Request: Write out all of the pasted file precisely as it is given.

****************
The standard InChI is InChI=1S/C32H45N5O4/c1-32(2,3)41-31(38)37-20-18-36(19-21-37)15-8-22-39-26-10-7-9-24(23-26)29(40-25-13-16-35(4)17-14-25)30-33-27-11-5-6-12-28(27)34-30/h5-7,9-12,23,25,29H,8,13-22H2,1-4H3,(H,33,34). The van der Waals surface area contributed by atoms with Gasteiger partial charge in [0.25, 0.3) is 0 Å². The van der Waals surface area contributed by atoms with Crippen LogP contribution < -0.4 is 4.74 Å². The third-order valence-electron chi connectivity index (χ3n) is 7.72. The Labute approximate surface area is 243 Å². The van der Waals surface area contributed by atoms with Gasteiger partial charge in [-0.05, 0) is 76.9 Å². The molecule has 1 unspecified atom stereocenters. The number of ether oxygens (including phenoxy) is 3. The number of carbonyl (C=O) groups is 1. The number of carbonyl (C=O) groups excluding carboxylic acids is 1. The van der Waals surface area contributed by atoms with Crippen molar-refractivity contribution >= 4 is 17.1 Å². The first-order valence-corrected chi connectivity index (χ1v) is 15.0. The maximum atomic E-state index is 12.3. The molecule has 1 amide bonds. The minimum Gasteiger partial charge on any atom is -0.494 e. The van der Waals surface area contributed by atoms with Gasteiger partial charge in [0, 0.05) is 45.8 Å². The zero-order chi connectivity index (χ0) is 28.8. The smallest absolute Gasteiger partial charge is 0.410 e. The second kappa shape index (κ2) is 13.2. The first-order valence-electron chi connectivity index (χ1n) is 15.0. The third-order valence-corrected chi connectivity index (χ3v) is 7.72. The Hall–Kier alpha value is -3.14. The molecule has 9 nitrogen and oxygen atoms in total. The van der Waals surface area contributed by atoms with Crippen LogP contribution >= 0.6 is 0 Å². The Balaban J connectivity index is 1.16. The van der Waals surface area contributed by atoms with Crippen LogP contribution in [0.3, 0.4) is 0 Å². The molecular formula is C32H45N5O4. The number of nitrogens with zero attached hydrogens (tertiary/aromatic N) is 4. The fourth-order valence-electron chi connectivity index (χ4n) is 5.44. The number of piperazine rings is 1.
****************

The standard InChI is InChI=1S/C32H45N5O4/c1-32(2,3)41-31(38)37-20-18-36(19-21-37)15-8-22-39-26-10-7-9-24(23-26)29(40-25-13-16-35(4)17-14-25)30-33-27-11-5-6-12-28(27)34-30/h5-7,9-12,23,25,29H,8,13-22H2,1-4H3,(H,33,34). The van der Waals surface area contributed by atoms with Gasteiger partial charge in [0.25, 0.3) is 0 Å². The van der Waals surface area contributed by atoms with Crippen LogP contribution < -0.4 is 4.74 Å². The third-order valence-electron chi connectivity index (χ3n) is 7.72. The Labute approximate surface area is 243 Å². The van der Waals surface area contributed by atoms with Gasteiger partial charge in [-0.05, 0) is 76.9 Å². The molecule has 1 unspecified atom stereocenters. The number of ether oxygens (including phenoxy) is 3. The number of carbonyl (C=O) groups is 1. The number of carbonyl (C=O) groups excluding carboxylic acids is 1. The van der Waals surface area contributed by atoms with Crippen molar-refractivity contribution >= 4 is 17.1 Å². The first-order valence-corrected chi connectivity index (χ1v) is 15.0. The maximum atomic E-state index is 12.3. The molecule has 1 amide bonds. The minimum Gasteiger partial charge on any atom is -0.494 e. The van der Waals surface area contributed by atoms with Gasteiger partial charge in [0, 0.05) is 45.8 Å². The zero-order chi connectivity index (χ0) is 28.8. The smallest absolute Gasteiger partial charge is 0.410 e. The second kappa shape index (κ2) is 13.2. The first-order valence-electron chi connectivity index (χ1n) is 15.0. The third-order valence-corrected chi connectivity index (χ3v) is 7.72. The Hall–Kier alpha value is -3.14. The molecule has 9 nitrogen and oxygen atoms in total. The van der Waals surface area contributed by atoms with Crippen LogP contribution >= 0.6 is 0 Å². The Balaban J connectivity index is 1.16. The van der Waals surface area contributed by atoms with Crippen LogP contribution in [0.3, 0.4) is 0 Å². The molecular formula is C32H45N5O4. The number of nitrogens with zero attached hydrogens (tertiary/aromatic N) is 4. The fourth-order valence-electron chi connectivity index (χ4n) is 5.44. The number of piperazine rings is 1.